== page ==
• Lowered cholesterol in healthy dogs and those with intestinal disease
  • Reduced levels of certain fecal bacteria in dogs
  • Reduced the incidence of feline herpes (FHV-1) infections

Studies also suggest there are no side effects of probiotic therapy, and that supplementation is safe and easy to administer in pets.

How Probiotics Work

The exact mechanism by which probiotics work in the GI tract is as yet unknown, but the most common working theory is that friendly bacteria establishes itself in the gut, and its presence discourages proliferation of pathogenic (unfriendly) bacteria.

Dr. Ridgeway provides an expanded explanation:

“Gut bacteria serve many functions, including food product fermentation, digestion and nutrient absorption, vitamin synthesis, drug metabolism, interaction with cells for gut development and function, and host immune system modulation.

“Alterations in GI microflora secondary to illness, stress, antibiotic use, and dietary and/or environmental changes can disrupt GI homeostasis (the complex interrelationship of resident GI organisms and normal GI mucosal functions), which has far-reaching effects on host immune system and organ function.

“Probiotics may benefit affected individuals by acting at one or more points to initiate, enhance, or restore function to evoke a positive health effect.”

Selecting the specific probiotic strains to include in a veterinary supplement is currently based primarily on the strains that hold up best during product processing and are also able to effectively colonize the gut.

Going forward, research should evaluate particular strains for specific health benefits. Good candidates include strains that are derived from the species for which the probiotic is intended; are able to remain viable through product processing and storage; can survive the environment of the GI tract, including the presence of gastric acid and bile; and can adhere to and inhabit gut tissue. Of course, these strains also must be nonpathogenic and have health benefits for the animal.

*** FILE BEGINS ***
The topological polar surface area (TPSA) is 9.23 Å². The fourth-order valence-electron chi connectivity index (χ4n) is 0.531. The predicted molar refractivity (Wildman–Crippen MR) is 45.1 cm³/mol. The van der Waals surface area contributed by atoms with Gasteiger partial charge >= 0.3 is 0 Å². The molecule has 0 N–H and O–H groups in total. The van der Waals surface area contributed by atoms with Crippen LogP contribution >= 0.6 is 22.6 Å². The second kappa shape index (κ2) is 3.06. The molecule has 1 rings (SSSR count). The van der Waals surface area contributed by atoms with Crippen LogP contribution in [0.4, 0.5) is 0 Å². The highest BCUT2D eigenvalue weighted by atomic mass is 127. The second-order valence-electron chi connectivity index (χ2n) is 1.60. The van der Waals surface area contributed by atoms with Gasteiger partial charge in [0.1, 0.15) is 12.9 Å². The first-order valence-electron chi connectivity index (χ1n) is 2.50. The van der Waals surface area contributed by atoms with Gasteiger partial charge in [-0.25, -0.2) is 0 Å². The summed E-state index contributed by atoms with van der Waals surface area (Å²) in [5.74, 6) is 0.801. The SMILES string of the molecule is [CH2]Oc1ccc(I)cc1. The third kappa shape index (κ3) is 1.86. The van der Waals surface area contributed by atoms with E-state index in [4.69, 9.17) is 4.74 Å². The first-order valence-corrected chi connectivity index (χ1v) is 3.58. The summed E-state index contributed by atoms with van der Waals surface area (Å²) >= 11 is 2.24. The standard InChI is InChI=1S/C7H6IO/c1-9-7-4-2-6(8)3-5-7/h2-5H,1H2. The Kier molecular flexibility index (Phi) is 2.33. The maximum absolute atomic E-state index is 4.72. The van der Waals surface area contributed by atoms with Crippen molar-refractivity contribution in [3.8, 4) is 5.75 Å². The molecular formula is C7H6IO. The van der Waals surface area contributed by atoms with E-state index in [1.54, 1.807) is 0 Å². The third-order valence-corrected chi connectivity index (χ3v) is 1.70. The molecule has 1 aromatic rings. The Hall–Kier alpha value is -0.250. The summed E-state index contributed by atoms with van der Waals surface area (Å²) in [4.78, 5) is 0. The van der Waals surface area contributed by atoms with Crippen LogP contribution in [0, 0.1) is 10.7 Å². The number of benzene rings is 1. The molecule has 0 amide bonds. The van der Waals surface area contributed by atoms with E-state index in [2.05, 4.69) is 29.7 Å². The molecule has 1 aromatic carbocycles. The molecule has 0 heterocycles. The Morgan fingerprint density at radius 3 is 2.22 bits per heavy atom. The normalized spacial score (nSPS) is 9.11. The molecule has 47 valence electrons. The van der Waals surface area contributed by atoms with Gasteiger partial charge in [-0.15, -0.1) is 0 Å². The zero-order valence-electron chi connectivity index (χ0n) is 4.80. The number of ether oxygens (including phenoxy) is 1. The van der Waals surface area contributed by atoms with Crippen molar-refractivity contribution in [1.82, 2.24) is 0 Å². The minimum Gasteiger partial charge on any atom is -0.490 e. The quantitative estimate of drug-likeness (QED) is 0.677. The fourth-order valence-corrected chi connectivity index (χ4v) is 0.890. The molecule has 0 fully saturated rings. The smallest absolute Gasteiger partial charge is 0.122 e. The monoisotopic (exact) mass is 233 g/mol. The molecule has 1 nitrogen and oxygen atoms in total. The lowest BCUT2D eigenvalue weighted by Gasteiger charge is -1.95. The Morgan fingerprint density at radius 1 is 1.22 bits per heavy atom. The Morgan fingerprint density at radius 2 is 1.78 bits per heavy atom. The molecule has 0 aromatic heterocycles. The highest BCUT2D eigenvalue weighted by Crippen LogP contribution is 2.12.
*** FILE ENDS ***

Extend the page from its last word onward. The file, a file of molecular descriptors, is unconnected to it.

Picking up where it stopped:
I’m hopeful future evidence-based studies will reveal many more suitable probiotic strains, proper dosing levels, and the effectiveness of supplementation in a wide variety of canine and feline disorders.

How Do I Know If My Pet Needs a Probiotic Supplement?

The health of an animal’s GI tract can be easily compromised by everything from emotional stress to unhealthy lifestyle choices he has no control over.

As an example, veterinary antibiotics and corticosteroids are overprescribed, and both types of drugs can decimate the helpful bacteria in your pet’s gut. Other stressors that can open the door for pathogenic bacteria to overwhelm the good bugs include a sudden change in diet for a pet that’s been eating the same food every day for months or years; a poor quality, biologically inappropriate diet; eating non-food items like poop, grass or rocks; drinking unclean water; ingestion of toxins; vaccinations; boarding; travel; GI disease and surgery.

When GI stressors throw the balance of good-to-bad gut bacteria out of whack, it can create a cascade of nutritional and other health problems. It also opens the door to leaky gut syndrome (dysbiosis), which means your dog or cat is absorbing partially digested amino acids and allergens into the bloodstream. This can trigger a wide range of additional health problems, from allergies to autoimmune disease.

In my experience, almost every dog and cat today can benefit from probiotic supplementation.


+ Sources and References